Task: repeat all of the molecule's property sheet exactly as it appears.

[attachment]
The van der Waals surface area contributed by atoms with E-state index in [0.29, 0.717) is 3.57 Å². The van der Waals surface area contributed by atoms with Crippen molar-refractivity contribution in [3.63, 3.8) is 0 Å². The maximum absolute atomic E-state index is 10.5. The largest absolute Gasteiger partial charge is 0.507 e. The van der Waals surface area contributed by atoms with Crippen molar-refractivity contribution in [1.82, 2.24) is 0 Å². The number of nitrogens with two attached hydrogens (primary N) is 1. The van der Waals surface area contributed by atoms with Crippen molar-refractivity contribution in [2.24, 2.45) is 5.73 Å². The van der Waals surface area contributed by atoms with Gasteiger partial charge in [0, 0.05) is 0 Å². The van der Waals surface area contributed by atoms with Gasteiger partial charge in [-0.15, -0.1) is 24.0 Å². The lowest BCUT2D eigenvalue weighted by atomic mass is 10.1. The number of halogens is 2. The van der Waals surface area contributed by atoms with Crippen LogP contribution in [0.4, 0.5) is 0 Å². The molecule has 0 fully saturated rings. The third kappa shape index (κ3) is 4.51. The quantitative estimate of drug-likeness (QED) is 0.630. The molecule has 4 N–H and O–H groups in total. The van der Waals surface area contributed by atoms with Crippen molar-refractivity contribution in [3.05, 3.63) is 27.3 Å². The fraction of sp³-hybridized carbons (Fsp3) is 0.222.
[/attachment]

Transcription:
The van der Waals surface area contributed by atoms with E-state index in [0.29, 0.717) is 3.57 Å². The van der Waals surface area contributed by atoms with Crippen molar-refractivity contribution in [3.63, 3.8) is 0 Å². The maximum absolute atomic E-state index is 10.5. The largest absolute Gasteiger partial charge is 0.507 e. The van der Waals surface area contributed by atoms with Crippen molar-refractivity contribution in [1.82, 2.24) is 0 Å². The number of nitrogens with two attached hydrogens (primary N) is 1. The van der Waals surface area contributed by atoms with Crippen molar-refractivity contribution in [2.24, 2.45) is 5.73 Å². The van der Waals surface area contributed by atoms with Gasteiger partial charge in [0, 0.05) is 0 Å². The van der Waals surface area contributed by atoms with Gasteiger partial charge in [-0.15, -0.1) is 24.0 Å². The lowest BCUT2D eigenvalue weighted by atomic mass is 10.1. The number of halogens is 2. The van der Waals surface area contributed by atoms with Crippen LogP contribution in [0.4, 0.5) is 0 Å². The molecule has 0 fully saturated rings. The third kappa shape index (κ3) is 4.51. The quantitative estimate of drug-likeness (QED) is 0.630. The molecule has 4 N–H and O–H groups in total. The van der Waals surface area contributed by atoms with Crippen molar-refractivity contribution in [3.05, 3.63) is 27.3 Å². The fraction of sp³-hybridized carbons (Fsp3) is 0.222.